Math 1b Practical — Basic matrices and solutions; pivot operations
January 3, 2011
We use matrices to model systems of linear equations. For example, the system
2
x
1
−
3
x
2
−
5
x
3
−
7
x
4
+
2
x
5
=
7
x
1
+
x
2
−
5
x
3
+
x
4
−
4
x
5
=
3
x
1
−
4
x
3
+
3
x
4
+
x
5
=
−
4
(1)
has corresponding matrix
2
−
3
−
5
−
7
2
1
1
−
5
1
−
4
1
0
−
4
3
1
7
3
−
4
.
(2)
Two matrices (of the same dimensions) are
rowequivalent
when one can be obtained
from the other by a sequence of elementary row operations as described in LADW, Sec
tion 2.1 on page 40. It is important to understand that the systems of linear equations
corresponding to two row equivalent matrices will have exactly the same set of solutions.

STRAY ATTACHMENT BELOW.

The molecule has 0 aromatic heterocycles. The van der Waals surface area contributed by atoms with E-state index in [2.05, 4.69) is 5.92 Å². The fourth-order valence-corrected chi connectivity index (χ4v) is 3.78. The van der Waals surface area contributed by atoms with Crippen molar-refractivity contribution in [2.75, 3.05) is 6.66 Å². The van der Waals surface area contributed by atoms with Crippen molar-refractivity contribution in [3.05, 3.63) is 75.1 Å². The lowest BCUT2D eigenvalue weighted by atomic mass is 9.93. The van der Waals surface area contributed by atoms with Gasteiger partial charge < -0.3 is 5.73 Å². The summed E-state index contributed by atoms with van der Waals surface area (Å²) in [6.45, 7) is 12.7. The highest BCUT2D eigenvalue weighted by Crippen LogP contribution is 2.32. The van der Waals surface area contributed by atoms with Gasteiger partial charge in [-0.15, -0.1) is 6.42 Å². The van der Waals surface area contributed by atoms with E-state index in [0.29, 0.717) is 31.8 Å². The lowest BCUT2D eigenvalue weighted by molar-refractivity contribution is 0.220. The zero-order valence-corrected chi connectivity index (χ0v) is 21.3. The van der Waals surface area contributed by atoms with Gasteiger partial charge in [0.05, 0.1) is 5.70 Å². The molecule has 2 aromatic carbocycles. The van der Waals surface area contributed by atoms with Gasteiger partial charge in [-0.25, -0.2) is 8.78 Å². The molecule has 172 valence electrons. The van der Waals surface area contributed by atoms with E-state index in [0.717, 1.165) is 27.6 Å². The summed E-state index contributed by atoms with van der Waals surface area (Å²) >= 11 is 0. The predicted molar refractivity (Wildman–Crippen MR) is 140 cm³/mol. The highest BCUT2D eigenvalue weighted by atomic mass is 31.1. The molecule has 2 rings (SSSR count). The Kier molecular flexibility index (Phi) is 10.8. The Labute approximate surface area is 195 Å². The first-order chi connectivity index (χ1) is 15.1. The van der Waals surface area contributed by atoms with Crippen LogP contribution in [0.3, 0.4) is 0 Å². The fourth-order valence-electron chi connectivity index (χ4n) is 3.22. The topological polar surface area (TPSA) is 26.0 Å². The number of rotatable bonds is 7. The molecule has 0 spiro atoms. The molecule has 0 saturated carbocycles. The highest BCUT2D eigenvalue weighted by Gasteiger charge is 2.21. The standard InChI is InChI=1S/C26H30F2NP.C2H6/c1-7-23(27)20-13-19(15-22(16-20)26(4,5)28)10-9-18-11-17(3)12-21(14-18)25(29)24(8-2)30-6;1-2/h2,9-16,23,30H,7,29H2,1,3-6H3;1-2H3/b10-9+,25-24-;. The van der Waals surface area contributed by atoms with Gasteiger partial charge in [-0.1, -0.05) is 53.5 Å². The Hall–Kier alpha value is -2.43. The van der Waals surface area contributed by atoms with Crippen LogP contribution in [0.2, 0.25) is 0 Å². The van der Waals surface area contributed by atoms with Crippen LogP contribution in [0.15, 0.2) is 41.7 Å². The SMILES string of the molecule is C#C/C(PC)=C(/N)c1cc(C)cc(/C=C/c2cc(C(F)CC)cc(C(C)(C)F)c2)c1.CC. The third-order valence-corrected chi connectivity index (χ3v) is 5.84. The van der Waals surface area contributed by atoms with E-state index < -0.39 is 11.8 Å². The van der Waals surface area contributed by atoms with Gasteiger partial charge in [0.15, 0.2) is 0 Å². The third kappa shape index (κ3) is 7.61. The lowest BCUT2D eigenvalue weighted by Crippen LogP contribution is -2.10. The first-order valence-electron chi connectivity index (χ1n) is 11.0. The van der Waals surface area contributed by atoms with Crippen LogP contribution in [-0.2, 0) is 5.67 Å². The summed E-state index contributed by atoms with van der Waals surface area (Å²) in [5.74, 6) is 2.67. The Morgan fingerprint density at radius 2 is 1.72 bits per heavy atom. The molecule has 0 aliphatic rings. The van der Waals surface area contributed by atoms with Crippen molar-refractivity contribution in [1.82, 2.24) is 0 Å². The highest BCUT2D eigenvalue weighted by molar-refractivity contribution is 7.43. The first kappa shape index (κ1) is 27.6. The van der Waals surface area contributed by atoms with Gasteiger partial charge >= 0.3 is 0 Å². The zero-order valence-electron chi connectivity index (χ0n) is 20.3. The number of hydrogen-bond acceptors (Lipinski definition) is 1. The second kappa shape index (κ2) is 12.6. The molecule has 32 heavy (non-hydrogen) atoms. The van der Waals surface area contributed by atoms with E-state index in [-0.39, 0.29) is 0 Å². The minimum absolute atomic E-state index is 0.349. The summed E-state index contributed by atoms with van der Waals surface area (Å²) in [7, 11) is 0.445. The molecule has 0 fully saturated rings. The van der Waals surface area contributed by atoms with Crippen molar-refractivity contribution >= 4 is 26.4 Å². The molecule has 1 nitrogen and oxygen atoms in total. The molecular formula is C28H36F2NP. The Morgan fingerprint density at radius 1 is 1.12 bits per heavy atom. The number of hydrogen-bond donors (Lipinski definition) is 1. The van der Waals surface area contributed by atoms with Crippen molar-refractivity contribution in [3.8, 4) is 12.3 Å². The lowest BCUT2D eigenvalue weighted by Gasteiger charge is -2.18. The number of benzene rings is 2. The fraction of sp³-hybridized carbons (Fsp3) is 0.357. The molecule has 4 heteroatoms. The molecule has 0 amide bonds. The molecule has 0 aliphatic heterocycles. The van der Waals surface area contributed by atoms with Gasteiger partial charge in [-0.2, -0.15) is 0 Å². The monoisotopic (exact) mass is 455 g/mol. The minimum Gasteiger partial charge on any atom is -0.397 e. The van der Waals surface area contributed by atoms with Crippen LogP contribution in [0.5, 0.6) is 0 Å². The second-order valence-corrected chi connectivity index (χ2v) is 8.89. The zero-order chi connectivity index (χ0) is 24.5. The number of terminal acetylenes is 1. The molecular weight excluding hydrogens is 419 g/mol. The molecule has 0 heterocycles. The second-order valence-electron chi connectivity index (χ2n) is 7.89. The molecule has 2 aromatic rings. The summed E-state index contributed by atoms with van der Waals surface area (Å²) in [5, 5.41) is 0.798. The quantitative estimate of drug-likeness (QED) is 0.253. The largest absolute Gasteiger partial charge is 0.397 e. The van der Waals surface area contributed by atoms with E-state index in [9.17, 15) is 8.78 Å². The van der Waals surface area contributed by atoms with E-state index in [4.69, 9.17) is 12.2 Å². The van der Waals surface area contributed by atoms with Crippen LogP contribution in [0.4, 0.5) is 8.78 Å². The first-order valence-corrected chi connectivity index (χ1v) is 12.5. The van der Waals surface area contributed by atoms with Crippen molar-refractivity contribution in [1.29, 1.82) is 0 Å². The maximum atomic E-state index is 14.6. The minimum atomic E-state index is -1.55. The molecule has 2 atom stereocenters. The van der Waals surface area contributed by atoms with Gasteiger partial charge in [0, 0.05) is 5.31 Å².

An
r
by
n
matrix
M
with all nonzero rows is
basic
when its columns include the unit
vectors
⎛
⎜
⎜
⎜
⎜
⎝
1
0
0
.
.
.
0
⎞
⎟
⎟
⎟
⎟
⎠
,
⎛
⎜
⎜
⎜
⎜
⎝
0
1
0
.
.
.
0
⎞
⎟
⎟
⎟
⎟
⎠
,
⎛
⎜
⎜
⎜
⎜
⎝
0
0
1
.
.
.
0
⎞
⎟
⎟
⎟
⎟
⎠
,
. . . ,
⎛
⎜
⎜
⎜
⎜
⎝
0
0
0
.
.
.
1
⎞
⎟
⎟
⎟
⎟
⎠
(of height
r
)
(3)
in some order. These may be called the
special columns
of
M
. A matrix with some rows
of all zeros is called basic when the rows of all zeros are at the bottom and the submatrix
consisting of the nonzero rows is basic.
All matrices in reduced echelon form are basic matrices. Other examples of e.g. 3
×
7
basic matrices are
⎛
⎝
2
3
0
4
1
0
5
6
7
1
8
0
0
9
5
5
0
5
0
1
5
⎞
⎠
,
⎛
⎝
2
1
7
4
1
0
5
6
0
8
8
4
1
9
0
0
0
0
0
0
0
⎞
⎠
,
⎛
⎝
2
1
0
4
1
0
0
6
0
1
8
0
0
1
5
0
0
7
0
1
0
⎞
⎠
.
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 Winter '08
 Aschbacher
 Linear Algebra, Linear Equations, Equations, Matrices, Systems Of Linear Equations, aij, 8m, 8k

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